1. Be Able to Walk Away

Earlier we mentioned the importance of following up.  But it’s also important to know when to fold the cards and walk away. If you’re reaching into double-digit attempts in outreach to a prospect, or they have seemed very standoffish, it might be in your best interest to recognize the situation and walk away. This can be hard to do the further you are down the sales pipeline, but you must be able to let go of a prospect and move on to your next opportunity. If a prospect is not returning your emails or phone calls, your time is better spent on new leads.

  1. Prioritize your Wellbeing

You have to prioritize your work/life balance and mental health. You’re no good to your company or your prospect’s time if you have too much going on, are burnt out, and distracted. The world of sales can seem like it’s always moving and moving quickly, which can be stressful.  Taking frequent breaks, getting fresh air, taking time off, and prioritizing a personal life can help counter balance the stress of your job and prevent burnout. In order to be relaxed and confident in selling, you must be healthy of mind and body!

 In Summary

Selling is not going to suddenly become easier.  Leads are not likely to become more plentiful. So, the question that is worth asking is this:  What will you do to create your slight edge in selling? What are the little things that when done week in and week out will amount to great progress in terms of your production? Try out one or all of these 10 tips for building confidence in selling and let us know how they work for you.

 

Confidence in Sales

 

Topics: sales techniques, confidence in sales

Building Rapport in Sales

Posted by Jeni Wehrmeyer on Thu, Jun 30, 2022

Building rapport in selling is really all about being caring and friendly, asking the right questions, and offering great advice and solutions.

There are 5 competencies that make a salesperson strong at developing relationships in sales.

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The title of this blog is also a highly searched keyword phrase on Google. Because we always try to write about topics that salespeople want to read, we are going to focus on this very important topic of how to build rapport in sales. I want you to think about a business relationship that you have that you think highly of, recommend, and will likely never leave. For my example, I will talk about our auto servicing and repair group, Donovan’s.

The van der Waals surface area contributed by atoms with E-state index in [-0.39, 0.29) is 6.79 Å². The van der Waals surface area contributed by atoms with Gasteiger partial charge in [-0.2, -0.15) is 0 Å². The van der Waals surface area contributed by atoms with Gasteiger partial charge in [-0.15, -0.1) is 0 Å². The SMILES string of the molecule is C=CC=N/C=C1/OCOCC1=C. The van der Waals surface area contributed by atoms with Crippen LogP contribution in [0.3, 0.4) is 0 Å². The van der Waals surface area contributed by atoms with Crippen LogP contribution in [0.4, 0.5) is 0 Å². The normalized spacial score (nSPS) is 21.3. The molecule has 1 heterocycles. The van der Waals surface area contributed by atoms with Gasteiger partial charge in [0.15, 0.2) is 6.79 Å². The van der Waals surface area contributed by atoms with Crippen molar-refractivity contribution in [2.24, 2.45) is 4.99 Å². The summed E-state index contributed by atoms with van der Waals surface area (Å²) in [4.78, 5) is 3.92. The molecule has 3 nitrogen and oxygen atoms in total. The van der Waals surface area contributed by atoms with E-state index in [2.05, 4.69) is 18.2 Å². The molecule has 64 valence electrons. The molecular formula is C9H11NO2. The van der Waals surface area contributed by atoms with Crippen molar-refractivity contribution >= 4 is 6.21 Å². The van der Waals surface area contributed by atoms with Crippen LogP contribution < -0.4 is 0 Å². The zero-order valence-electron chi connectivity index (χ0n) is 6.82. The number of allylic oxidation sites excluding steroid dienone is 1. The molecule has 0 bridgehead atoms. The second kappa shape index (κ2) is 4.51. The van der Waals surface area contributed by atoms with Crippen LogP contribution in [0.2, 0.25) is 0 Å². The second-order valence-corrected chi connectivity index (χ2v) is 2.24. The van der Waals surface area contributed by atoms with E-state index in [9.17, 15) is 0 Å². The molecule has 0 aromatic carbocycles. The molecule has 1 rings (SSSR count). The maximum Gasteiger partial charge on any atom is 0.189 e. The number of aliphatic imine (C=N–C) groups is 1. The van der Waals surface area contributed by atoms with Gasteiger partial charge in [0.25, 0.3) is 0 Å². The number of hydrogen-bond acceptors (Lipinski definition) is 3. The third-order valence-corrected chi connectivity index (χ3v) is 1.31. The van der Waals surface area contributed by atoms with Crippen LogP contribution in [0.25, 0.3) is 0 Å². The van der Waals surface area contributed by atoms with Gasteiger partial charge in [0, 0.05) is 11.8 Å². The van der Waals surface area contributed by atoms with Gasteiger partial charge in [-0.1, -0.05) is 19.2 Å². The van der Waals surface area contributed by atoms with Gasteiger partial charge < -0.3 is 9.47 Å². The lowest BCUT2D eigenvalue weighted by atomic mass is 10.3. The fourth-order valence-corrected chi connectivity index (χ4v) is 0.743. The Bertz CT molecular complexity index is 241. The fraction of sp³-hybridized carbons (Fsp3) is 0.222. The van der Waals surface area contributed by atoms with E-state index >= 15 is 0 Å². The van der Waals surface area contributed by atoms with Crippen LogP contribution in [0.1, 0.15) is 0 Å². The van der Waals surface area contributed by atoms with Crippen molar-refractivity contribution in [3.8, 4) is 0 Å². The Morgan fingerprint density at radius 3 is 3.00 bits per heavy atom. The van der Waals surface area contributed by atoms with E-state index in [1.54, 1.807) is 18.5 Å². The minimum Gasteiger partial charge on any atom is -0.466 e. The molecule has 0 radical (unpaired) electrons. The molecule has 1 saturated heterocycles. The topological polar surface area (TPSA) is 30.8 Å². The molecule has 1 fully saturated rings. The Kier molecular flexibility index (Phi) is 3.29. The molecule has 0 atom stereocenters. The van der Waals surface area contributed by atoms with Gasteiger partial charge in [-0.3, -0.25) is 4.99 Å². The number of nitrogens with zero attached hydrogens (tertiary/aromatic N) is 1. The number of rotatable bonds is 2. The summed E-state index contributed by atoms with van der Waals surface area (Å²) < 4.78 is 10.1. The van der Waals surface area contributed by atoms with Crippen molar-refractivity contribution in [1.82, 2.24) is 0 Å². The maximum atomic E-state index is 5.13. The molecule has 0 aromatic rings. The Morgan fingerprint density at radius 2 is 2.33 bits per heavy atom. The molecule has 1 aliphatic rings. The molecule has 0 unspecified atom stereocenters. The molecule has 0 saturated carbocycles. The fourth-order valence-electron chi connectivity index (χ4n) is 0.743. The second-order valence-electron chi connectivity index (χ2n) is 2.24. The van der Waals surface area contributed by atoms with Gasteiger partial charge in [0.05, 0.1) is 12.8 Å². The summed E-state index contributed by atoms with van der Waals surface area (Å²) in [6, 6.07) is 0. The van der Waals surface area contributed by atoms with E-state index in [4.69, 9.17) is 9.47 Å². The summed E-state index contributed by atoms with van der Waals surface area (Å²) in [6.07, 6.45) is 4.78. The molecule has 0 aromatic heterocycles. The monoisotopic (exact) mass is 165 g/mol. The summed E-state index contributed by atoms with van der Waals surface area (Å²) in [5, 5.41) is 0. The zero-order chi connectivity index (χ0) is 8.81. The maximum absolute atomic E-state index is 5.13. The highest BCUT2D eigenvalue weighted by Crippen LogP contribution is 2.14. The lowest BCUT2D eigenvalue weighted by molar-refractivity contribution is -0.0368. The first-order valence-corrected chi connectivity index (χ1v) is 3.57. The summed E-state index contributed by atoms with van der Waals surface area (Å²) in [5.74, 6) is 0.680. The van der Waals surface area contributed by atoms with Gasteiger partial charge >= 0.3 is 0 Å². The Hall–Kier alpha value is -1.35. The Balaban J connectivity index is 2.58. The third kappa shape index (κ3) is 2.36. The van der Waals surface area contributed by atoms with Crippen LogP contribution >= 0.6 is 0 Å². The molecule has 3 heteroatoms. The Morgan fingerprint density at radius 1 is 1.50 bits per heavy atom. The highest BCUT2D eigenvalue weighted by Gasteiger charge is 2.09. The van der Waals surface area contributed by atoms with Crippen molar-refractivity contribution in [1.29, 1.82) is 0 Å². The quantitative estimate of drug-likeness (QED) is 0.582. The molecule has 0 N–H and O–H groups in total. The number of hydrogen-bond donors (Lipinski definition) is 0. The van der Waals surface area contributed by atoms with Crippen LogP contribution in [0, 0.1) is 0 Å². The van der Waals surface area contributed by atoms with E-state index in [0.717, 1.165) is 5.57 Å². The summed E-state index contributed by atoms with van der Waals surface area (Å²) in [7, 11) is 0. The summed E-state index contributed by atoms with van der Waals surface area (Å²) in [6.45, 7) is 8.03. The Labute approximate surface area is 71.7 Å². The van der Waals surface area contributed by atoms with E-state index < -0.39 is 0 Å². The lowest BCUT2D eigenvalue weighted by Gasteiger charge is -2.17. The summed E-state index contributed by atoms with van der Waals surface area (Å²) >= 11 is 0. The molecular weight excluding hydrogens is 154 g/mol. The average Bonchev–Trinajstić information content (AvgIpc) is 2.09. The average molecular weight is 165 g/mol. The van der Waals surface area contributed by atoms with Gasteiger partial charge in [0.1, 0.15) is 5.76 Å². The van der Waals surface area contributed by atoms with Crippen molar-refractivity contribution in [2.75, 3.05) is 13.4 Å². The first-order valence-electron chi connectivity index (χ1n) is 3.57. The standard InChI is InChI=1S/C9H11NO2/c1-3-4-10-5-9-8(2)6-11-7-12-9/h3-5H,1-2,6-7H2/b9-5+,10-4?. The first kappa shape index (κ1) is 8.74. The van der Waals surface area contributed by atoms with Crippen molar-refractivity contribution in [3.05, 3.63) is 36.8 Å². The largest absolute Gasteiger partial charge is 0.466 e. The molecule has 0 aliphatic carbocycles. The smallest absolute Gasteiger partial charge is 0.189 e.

We have two cars in our family so we need a good service provider and we keep our cars on a regular maintenance program, so you might say, we are good prospects for this type of service. I found Donovan’s by following the general manager Chris over from another auto servicing group that was not nearly as good or memorable, but Chris was and is!

How to build rapport – Chris has always been courteous, happy to speak to me, remembers me and my car, does not keep me on hold, asks the appropriate questions about the issue needing service, calls me with the estimate, and has the car ready on time. In essence, he delivers. I would say that these are the components of rapport with Chris: genuine friendliness – he cares, consistency in availability, delivering the service needed, and advice and recommendations simply explained. When something expensive needs to be addressed, he will tell me what it is, why it needs to be fixed, and what happens if I don’t fix it. I never feel like I am being sold but I do feel like I am being taken care of.

Read the book – Go-Givers Sell More by Bob Burg and John Mann for more on this topic. Building rapport is just part of the business process for Donovan’s – if Chris does not answer the phone, whoever does is also friendly, caring, and helpful. They have found a recipe for success and it works. All of their people follow an approach that stands out from the auto servicing crowd. Additionally, after every service, their owner texts me to ask how they did. Now that is unique! I typically do not allow texts from companies but he is very specific in his question and once I answer it, that is that. That is not marketing or selling, it is building rapport! I feel like I can call the owner of Donovan’s at any time and talk to him directly, and would bet he will be as helpful, gracious, and caring as Chris.